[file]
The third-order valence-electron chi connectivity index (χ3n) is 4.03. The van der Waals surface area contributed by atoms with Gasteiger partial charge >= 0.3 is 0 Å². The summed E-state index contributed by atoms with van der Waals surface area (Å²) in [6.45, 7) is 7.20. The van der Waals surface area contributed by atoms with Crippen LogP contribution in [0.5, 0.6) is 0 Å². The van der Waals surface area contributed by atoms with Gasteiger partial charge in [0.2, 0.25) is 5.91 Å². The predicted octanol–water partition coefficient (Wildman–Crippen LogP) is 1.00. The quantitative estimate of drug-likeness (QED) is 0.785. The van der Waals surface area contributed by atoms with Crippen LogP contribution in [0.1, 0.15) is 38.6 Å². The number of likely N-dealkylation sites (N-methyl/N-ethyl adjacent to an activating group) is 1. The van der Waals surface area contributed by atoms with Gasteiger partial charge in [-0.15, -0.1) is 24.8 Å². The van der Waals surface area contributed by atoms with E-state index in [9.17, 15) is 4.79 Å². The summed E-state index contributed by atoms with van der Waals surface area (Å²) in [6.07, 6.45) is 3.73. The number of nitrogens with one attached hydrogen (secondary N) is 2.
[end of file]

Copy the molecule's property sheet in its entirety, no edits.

The third-order valence-electron chi connectivity index (χ3n) is 4.03. The van der Waals surface area contributed by atoms with Gasteiger partial charge >= 0.3 is 0 Å². The summed E-state index contributed by atoms with van der Waals surface area (Å²) in [6.45, 7) is 7.20. The van der Waals surface area contributed by atoms with Crippen LogP contribution in [0.5, 0.6) is 0 Å². The van der Waals surface area contributed by atoms with Gasteiger partial charge in [0.2, 0.25) is 5.91 Å². The predicted octanol–water partition coefficient (Wildman–Crippen LogP) is 1.00. The quantitative estimate of drug-likeness (QED) is 0.785. The van der Waals surface area contributed by atoms with Crippen LogP contribution in [0.1, 0.15) is 38.6 Å². The number of likely N-dealkylation sites (N-methyl/N-ethyl adjacent to an activating group) is 1. The van der Waals surface area contributed by atoms with Gasteiger partial charge in [-0.15, -0.1) is 24.8 Å². The van der Waals surface area contributed by atoms with E-state index in [9.17, 15) is 4.79 Å². The summed E-state index contributed by atoms with van der Waals surface area (Å²) in [6.07, 6.45) is 3.73. The number of nitrogens with one attached hydrogen (secondary N) is 2.